Artigo em Chinês | MEDLINE | ID: mdl-33455144

RESUMO

Allergic diseases have continued to increase year by year causing serious physical and mental injury to patients, families and individuals. This increase has been driven by conventional environmental and nutritional changes but is also created by the continual introduction of food additives into the diet and novel interior decoration materials into the living space. The causes of allergic diseases are complex and diverse, and the medical laboratory often is not be able to identify the allergic trigger; this creates a difficult environment to identify the appropriate clinical treatment for disease prevention and control. Physicians must be able to identify these triggers to help patients avoid the underlying allergenic cause of their disease. This can only be done by actively knowing a patient's medical history, identifying the clinical manifestations of hypersensitivity and utilizing confirmatory testing as an important clinical tool in identifying the allergic source.


Assuntos
Hipersensibilidade Alimentar , Hipersensibilidade , Alérgenos , Dieta , Hipersensibilidade Alimentar/diagnóstico , Humanos , Hipersensibilidade/diagnóstico
20.
J Med Microbiol ; 70(3)2021 Mar.
Artigo em Inglês | MEDLINE | ID: mdl-33439115

RESUMO

Introduction. Food allergies (FAs) occur due to intestinal immune dysfunction elicited by dysbiotic conditions. It was previously determined by us that Citrobacter species propagate in the faeces of mice with FAs and worsen allergic symptoms by inducing the allergenic cytokine IL-33. Dendritic cells can play important roles in regulation of FA responses.Hypothesis. Citrobacter species propagating in intestines of mice worsen allergic symptoms by stimulating dendritic cells to induce IL-33 expression.Aim. The aim of the present study was to analyse whether C. koseri stimulates dendritic cells to induce IL-33 expression.Methodology. IL-33 expression was evaluated in a DC2.4 mouse dendritic cell line stimulated by live or heat-inactivated C. koseri JCM1658, ATP, LPS extracted from C. koseri JCM1658 or other enterobacteria by real-time PCR. The ATP concentration and number of live bacteria in the culture supernatant were measured simultaneously.Results. Live C. koseri JCM1658 induced higher levels of IL-33 expression than other enterobacteria tested, but such a response was not elicited by heat-inactivated C. koseri JCM1658. LPS extracted from C. koseri JCM1658 did not induce IL-33 expression and suppressed live C. koseri JCM1658-induced IL-33 expression via the activation of Toll-like receptor 4 signalling. Furthermore, ATP produced by C. koseri JCM1658 stimulated dendritic cells to induce IL-33 expression by stimulating the P2X7 receptor, and LPS attenuated extracellular ATP-induced IL-33 expression. C. koseri JCM1658 was observed to proliferate more vigorously and produce more ATP than other enterobacteria.Conclusion. C. koseri acts as an allergenic bacterium through ATP production, stimulating dendritic cells to induce IL-33 expression, while LPS released from inactivated C. koseri JCM1658 attenuates this allergenicity.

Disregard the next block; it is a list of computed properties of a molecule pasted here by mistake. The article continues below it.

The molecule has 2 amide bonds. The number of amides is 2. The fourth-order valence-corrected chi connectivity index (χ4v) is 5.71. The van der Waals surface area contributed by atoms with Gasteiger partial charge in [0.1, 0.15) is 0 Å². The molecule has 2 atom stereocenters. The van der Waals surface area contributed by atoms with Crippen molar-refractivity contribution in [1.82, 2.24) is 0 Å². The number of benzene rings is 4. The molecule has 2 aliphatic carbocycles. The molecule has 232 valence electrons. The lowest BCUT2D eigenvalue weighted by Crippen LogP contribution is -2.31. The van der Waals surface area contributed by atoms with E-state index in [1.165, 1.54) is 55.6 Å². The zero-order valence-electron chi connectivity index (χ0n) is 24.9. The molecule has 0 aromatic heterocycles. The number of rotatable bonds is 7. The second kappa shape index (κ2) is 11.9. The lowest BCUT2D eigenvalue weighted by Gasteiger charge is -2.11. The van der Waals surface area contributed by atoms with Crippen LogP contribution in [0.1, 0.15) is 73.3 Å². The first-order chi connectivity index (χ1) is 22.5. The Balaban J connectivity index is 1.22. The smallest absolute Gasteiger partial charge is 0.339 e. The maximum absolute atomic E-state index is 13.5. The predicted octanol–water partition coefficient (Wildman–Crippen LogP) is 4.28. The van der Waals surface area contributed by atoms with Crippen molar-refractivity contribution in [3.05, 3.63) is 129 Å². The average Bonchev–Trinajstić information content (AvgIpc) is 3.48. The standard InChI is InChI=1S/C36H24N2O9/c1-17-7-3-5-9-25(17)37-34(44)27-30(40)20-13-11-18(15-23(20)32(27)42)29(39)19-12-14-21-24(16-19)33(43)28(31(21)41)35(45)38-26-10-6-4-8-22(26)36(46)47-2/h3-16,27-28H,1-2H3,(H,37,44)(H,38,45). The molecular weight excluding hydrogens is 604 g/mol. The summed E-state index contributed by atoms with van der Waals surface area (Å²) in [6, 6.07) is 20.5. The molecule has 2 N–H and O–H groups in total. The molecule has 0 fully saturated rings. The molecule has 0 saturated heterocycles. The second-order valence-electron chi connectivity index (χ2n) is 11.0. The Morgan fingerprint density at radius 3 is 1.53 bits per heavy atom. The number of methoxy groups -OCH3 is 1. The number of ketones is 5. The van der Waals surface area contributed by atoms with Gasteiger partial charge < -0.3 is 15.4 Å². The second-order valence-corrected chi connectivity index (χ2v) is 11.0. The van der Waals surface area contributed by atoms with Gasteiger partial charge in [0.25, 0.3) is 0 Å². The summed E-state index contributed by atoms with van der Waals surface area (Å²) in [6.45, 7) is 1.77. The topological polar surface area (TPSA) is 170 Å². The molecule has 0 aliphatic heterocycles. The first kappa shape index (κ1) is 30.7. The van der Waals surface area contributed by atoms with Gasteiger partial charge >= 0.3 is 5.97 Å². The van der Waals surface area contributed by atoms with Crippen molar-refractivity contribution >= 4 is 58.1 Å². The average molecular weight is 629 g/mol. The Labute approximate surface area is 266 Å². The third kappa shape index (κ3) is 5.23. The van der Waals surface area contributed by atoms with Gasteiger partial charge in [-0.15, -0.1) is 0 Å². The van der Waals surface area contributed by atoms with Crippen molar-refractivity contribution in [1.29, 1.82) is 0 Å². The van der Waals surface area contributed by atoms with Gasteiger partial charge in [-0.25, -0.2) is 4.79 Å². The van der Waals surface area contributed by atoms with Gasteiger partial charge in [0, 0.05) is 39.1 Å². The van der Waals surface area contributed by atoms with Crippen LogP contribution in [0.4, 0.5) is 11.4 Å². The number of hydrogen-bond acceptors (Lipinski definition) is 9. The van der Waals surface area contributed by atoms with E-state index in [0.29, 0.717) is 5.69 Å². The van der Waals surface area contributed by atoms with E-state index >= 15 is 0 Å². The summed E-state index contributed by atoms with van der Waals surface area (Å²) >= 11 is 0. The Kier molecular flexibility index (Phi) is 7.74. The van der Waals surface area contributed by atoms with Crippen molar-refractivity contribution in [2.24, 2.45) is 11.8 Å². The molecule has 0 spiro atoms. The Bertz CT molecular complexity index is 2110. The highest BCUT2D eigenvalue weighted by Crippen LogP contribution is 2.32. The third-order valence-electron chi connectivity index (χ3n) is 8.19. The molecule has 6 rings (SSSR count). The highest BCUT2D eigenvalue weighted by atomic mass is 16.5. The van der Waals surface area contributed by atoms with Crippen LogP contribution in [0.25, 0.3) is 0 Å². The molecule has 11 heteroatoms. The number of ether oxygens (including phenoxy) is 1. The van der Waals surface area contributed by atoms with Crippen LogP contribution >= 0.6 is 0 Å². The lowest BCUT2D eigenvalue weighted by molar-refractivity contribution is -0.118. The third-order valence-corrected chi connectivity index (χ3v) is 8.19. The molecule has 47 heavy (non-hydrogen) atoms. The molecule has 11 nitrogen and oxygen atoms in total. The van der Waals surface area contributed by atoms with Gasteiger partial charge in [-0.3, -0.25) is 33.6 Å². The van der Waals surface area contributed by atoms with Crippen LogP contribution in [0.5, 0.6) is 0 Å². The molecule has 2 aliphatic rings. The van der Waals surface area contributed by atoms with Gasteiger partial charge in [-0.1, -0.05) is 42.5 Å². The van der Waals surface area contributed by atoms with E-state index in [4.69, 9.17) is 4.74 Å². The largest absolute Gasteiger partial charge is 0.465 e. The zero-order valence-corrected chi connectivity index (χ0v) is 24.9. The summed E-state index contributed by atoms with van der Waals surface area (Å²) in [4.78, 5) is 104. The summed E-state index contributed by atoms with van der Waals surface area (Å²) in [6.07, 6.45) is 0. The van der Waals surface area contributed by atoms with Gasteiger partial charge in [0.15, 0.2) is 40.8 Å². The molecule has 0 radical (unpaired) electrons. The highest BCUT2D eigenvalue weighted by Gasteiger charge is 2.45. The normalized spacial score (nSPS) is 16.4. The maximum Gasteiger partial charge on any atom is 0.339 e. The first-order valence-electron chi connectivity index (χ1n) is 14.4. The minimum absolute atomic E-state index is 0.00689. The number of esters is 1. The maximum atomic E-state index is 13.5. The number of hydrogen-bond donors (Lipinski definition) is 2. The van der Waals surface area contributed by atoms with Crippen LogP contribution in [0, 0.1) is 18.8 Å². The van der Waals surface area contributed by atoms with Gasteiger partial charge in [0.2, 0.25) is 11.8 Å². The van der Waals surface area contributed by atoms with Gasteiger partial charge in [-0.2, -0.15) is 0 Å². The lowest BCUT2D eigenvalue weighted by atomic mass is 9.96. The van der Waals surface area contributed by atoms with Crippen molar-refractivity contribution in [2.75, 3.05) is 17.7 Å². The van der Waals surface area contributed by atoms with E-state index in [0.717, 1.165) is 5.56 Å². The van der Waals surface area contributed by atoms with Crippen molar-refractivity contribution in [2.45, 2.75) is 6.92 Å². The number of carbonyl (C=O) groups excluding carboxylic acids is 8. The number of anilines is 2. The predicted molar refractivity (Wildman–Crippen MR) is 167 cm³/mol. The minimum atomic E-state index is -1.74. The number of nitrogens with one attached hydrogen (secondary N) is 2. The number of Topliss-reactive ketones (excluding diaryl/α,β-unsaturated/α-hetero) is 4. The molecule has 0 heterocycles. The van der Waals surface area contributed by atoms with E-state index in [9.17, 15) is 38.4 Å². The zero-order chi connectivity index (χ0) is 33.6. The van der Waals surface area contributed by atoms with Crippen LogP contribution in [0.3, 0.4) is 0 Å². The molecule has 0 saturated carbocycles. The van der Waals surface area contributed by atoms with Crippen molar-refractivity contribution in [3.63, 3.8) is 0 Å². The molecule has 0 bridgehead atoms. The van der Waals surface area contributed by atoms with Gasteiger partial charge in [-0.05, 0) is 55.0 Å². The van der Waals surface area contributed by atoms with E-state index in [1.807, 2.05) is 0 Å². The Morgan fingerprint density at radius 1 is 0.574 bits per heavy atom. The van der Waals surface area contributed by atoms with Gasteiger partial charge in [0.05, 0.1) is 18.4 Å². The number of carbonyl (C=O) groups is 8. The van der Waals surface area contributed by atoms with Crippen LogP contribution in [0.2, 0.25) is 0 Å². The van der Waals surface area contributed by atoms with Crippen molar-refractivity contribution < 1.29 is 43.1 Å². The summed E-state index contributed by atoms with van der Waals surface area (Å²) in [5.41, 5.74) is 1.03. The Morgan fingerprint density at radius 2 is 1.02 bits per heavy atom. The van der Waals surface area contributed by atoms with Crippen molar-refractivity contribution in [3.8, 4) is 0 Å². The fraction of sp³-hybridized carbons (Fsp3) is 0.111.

Assuntos
Trifosfato de Adenosina/metabolismo , Citrobacter koseri/patogenicidade , Infecções por Enterobacteriaceae , Hipersensibilidade Alimentar , Interleucina-33/imunologia , Animais , Linhagem Celular , Células Dendríticas/microbiologia , Infecções por Enterobacteriaceae/imunologia , Infecções por Enterobacteriaceae/microbiologia , Hipersensibilidade Alimentar/imunologia , Hipersensibilidade Alimentar/microbiologia , Camundongos , Transdução de Sinais